Iraq's main oil export terminal is still shut after being targeted in a suicide boat attack on Saturday, the Iraqi oil minister has said.
Attacks on oil supplies have plagued Iraq's reconstruction
Ibrahim Bahr al-Ulloum said the al-Basra terminal had suffered a power cut and would not resume operations until Monday at the earliest.
He said a smaller terminal, Khor al-Amaya, had reopened on Sunday.
Exports stopped after three boats blew up near the terminals, but no major structural damage was reported.
The disruption at al-Basra means a loss of nearly one million barrels a day in exports.
Earlier, Iraq's oil marketing chief Shamkhi Faraj said two tankers were loading at al-Basra and another at Khor al-Amaya.
The vital terminals jointly export 1.6 million barrels daily.
"The order was issued earlier today to resume pumping and loading is normal," said Mr Faraj, head of the State Oil Marketing Organisation.
But he said there would have to be "more safeguards and more patrolling" after the boat attacks.
The two terminals lie about 160km (100 miles) from the Iraqi port of Umm Qasr, which remained open after the attack.
Two American sailors were killed and five were injured when they tried to board one of the intercepted boats. A third US sailor died of his wounds on Sunday.
It was the first maritime attack on Iraqi oil installations since the March 2003 US-led invasion of Iraq, but onshore oil pipelines have been targeted repeatedly by saboteurs.
One official described the vessels as "suicide speedboats".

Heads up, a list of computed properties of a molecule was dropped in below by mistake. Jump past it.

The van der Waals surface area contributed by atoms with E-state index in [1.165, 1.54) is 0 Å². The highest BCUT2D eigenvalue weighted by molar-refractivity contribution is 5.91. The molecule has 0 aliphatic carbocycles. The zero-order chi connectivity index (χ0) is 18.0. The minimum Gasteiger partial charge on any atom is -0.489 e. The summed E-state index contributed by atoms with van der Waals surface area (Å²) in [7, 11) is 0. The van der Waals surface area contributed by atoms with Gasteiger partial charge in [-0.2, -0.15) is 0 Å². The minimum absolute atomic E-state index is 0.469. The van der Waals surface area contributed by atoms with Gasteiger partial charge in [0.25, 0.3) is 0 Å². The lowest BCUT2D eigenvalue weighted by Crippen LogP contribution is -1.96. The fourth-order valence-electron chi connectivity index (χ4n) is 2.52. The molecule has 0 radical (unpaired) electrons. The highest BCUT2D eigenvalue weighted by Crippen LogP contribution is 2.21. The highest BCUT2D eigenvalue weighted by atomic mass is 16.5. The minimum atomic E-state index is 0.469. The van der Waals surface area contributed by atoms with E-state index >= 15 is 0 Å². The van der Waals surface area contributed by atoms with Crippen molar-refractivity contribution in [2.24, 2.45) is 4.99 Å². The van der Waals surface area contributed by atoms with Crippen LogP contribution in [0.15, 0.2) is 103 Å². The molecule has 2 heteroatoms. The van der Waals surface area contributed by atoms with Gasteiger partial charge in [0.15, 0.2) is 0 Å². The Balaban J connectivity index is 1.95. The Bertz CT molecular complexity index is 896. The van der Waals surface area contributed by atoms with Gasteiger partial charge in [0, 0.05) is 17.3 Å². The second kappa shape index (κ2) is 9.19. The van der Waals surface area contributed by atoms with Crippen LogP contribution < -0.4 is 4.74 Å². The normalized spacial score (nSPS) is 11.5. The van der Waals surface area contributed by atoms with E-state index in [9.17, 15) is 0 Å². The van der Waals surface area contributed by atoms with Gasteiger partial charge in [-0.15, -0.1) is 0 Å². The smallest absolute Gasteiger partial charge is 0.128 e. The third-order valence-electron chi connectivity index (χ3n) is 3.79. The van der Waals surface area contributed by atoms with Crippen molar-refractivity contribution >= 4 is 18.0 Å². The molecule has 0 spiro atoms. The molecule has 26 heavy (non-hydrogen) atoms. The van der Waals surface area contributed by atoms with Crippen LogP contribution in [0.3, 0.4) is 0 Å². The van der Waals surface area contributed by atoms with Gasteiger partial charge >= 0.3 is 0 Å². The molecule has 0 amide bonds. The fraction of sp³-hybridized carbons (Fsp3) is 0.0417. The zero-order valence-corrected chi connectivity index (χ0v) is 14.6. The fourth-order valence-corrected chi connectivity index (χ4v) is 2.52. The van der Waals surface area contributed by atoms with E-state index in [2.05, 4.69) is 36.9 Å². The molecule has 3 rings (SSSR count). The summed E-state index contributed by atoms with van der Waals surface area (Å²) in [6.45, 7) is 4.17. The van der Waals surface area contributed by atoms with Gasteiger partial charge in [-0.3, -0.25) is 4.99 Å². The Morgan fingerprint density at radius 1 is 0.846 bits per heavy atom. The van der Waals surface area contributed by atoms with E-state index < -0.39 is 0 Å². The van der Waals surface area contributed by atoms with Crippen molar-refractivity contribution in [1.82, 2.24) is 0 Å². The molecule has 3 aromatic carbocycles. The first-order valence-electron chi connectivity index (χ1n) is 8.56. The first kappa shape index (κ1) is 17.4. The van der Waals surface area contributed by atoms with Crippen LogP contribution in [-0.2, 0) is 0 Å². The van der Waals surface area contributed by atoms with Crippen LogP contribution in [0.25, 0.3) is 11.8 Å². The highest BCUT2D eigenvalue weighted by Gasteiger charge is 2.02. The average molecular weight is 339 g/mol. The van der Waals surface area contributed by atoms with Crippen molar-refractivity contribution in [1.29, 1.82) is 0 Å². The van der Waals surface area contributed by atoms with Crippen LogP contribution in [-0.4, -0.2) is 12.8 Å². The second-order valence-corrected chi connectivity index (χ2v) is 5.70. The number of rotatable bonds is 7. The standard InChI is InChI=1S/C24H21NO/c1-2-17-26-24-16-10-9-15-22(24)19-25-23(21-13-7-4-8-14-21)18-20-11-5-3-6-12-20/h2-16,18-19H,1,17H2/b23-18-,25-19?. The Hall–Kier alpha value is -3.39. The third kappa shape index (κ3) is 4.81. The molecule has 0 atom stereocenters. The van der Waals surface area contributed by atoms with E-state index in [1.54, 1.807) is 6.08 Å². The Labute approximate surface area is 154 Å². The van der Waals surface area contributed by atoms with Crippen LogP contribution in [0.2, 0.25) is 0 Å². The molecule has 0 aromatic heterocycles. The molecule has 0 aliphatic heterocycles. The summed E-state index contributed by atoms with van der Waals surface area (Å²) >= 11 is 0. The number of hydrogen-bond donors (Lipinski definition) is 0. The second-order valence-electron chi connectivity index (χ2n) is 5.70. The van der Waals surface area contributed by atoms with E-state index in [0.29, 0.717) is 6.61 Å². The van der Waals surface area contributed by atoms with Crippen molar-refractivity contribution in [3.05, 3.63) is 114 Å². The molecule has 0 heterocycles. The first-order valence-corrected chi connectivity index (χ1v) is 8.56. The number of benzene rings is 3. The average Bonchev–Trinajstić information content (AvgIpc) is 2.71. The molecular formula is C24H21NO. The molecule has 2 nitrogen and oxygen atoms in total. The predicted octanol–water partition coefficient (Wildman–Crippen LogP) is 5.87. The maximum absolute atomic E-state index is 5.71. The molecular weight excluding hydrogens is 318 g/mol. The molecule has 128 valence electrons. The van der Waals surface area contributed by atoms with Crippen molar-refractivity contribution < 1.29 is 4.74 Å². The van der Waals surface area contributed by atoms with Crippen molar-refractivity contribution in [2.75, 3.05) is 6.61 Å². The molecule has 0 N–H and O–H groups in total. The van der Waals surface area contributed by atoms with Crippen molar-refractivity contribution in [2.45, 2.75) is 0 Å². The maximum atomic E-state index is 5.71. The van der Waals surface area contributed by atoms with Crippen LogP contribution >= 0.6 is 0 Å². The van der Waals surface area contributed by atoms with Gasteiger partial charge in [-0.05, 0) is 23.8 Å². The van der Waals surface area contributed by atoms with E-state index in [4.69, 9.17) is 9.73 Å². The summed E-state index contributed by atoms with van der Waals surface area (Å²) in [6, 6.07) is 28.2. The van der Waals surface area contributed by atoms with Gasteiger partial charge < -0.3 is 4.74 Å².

The US military says a team of investigators will try to establish the launching point of the attacks.
An eight-man coalition interception team was approaching one of the boats when it exploded, flipping the coalition boat and killing two crew members, said the US navy's Bahrain-based Fifth Fleet.
Five other crew were injured, said a spokeswoman.
The blasts came at the end of a grim day of attacks and explosions across Iraq, in which scores of people died.
As a target, the Basra terminal had everything, says the BBC's Lucy Williamson. Not only politically important, the oil exported through the southern port of Basra is economically crucial to the country.
It is also symbolically linked in the minds of many Iraqis to the reasons behind the invasion, she says.
The attack appeared to resemble the October 2000 bombing of the warship USS Cole off Yemen, when 17 US sailors died.
In that incident, blamed on al-Qaeda, two suicide bombers rammed a small boat packed with explosives into the side of the ship as it was refuelling.